This research illustrates the rapid progress that is currently being made by real-time nano-microscopy. Within 5 years this research area should be able to take the step from the laboratory to realistic conditions, and this will open up a wealth of possibilities for industry and the medical world.
In this research project, which was conducted by Delft University of Technology's Kavli Institute of Nanoscience, a small group of gold atoms were placed on a gold surface. The Delft researchers then used a High Resolution Electron Microscope (HREM) to show in real-time how this group of atoms collectively sank into the underlying layer of atoms (see the short film at http://virtuallab.nano.tudelft.nl/movies/audis/) and then became arranged in the shape of a surface dislocation (which is an extra row of atoms that is 'squeezed' between the other rows of atoms). At a later stage, the dislocation disappears, as if a string of beads has been pulled away lengthwise. According to Professor Henny Zandbergen, this is the first time that such a phenomenon has been observed in real-time. This was possible due to the progress that has been made in recent years in image-forming techniques and the processing of the data.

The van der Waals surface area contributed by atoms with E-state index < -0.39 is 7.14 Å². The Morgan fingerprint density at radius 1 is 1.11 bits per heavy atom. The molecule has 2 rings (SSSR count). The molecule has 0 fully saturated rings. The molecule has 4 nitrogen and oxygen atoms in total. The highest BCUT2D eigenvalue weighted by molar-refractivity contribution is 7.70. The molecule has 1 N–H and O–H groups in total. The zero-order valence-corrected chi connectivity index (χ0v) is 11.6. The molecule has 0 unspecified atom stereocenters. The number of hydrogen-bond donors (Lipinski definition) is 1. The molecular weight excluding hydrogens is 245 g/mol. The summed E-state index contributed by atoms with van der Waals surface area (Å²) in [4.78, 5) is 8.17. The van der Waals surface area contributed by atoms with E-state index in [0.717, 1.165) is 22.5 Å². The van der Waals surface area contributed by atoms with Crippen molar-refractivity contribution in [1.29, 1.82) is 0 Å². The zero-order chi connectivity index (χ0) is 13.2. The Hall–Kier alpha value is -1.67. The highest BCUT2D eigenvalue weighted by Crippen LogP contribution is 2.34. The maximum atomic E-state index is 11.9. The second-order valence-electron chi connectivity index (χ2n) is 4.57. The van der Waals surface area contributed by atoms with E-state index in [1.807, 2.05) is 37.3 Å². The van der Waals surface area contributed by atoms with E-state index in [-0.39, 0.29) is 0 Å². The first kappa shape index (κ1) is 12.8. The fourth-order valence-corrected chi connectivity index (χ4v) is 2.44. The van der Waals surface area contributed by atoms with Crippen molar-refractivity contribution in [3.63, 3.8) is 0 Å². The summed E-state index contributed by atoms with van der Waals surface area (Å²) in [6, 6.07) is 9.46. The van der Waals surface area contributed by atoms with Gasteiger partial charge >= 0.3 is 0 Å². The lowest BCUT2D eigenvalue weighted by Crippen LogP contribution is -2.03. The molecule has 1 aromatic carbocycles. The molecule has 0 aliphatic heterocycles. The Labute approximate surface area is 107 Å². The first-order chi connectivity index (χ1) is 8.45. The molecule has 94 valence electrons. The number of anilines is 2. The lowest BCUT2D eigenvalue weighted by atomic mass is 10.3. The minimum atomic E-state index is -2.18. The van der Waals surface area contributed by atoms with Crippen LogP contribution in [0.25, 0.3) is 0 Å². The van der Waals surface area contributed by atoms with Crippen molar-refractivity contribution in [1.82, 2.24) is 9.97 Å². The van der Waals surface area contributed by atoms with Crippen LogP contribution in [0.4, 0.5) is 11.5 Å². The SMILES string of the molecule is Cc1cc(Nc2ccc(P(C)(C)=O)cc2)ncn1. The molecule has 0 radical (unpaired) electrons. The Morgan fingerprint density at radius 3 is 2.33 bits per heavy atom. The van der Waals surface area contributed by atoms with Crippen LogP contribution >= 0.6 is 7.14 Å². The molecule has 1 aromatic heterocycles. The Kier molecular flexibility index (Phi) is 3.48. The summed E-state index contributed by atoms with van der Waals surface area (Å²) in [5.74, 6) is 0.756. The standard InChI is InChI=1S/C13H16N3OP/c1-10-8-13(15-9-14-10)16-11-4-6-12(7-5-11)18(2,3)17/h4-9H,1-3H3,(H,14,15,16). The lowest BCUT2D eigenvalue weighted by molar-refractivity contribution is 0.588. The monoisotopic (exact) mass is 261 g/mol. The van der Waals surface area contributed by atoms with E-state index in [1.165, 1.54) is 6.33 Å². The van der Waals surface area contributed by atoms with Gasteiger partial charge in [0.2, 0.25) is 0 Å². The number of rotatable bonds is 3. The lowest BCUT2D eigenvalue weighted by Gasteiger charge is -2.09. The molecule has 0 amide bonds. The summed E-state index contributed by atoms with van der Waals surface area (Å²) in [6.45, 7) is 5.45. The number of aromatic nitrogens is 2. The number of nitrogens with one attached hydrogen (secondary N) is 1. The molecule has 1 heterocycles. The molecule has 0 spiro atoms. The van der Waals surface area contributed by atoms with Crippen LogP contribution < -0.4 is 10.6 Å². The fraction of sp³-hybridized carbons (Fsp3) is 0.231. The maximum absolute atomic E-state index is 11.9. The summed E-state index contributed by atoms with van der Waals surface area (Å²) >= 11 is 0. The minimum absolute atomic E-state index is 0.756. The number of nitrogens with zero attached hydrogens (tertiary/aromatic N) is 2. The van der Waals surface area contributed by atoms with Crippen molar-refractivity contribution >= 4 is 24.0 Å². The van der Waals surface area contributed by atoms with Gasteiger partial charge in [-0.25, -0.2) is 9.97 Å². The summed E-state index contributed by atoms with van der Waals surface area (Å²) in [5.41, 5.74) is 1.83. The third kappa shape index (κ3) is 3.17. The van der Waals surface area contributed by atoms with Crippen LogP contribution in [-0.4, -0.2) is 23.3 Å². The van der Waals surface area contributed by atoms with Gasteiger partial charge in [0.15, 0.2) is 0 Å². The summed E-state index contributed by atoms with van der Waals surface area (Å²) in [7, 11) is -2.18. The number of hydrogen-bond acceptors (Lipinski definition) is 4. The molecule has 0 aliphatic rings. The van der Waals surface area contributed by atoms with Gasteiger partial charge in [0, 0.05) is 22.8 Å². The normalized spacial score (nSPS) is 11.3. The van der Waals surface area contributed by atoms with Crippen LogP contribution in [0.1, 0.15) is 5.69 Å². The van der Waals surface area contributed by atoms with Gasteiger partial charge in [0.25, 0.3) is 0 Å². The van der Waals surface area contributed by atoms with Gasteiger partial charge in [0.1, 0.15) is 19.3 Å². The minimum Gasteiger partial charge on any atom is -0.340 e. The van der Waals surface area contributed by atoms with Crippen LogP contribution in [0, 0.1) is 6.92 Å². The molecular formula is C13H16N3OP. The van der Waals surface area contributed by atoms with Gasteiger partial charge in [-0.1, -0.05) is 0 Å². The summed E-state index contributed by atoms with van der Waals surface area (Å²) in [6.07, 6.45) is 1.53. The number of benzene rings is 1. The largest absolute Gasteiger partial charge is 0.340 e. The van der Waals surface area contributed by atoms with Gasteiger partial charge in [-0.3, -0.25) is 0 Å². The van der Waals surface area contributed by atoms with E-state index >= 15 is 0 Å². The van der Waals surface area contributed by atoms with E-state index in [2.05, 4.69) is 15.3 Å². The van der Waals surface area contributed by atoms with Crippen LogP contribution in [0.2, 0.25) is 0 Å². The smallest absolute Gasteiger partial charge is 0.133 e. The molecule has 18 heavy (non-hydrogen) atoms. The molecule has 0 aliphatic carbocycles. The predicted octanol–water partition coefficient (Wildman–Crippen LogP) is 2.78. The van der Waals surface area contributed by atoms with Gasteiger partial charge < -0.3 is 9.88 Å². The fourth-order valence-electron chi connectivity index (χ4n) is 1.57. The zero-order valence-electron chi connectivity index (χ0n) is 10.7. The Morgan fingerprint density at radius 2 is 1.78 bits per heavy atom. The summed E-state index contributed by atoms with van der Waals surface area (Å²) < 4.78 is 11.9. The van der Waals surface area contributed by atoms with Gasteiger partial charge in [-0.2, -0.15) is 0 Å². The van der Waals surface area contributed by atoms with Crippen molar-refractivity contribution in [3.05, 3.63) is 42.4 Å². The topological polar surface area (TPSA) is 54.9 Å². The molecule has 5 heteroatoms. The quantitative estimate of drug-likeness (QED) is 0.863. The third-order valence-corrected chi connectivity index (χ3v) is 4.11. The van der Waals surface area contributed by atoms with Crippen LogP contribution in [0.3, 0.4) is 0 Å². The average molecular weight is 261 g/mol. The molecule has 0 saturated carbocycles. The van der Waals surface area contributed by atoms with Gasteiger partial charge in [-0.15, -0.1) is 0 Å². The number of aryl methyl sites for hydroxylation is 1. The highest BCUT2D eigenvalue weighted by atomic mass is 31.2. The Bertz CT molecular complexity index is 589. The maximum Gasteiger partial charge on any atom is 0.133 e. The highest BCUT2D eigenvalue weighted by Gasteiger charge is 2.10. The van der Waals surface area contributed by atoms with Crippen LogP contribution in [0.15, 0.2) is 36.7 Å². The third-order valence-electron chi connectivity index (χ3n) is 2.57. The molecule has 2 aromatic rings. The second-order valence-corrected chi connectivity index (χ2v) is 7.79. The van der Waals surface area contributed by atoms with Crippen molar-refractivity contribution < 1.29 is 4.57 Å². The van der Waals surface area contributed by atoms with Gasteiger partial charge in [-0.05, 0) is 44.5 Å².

Atomic calculations validated and certified the observation mechanism: for this, Delft University of Technology worked in close cooperation with Princeton University (USA). The research results were published in Physical Review Letters. According to Professor Zandbergen, the observable manner in which the atoms arranged themselves in the underlying layer and the movement of the dislocation (see film) is, in principle, an attractive way of transporting materials from the upper layer to the underlying layer and also within the underlying layer. Normally - and as comprehensively detailed in scientific literature - before an atom can 'hop' from one layer to the underlying layer, certain energy barriers exist. But such barriers do not exist with this manner of transport. The findings of this TU Delft research project clearly indicate that when people are modelling the (industrial) production of thin layers, they must also consider this type of collective processes.
Zandbergen's research is a typical example of the rapid progress currently being made by nano-microscopy, or nano-imaging. Nano-microscopy – the observation of individual atoms or molecules - is becoming increasingly more accurate and faster. It is now possible to observe the movements of atoms in real-time, and this allows the position of the atoms to be determined with great precision (approximately 0.01 nm). So far, this has primarily been observed under laboratory conditions. But soon live nano-imaging will take the next step to realistic and industrial conditions: real-life, real-time nano-imaging.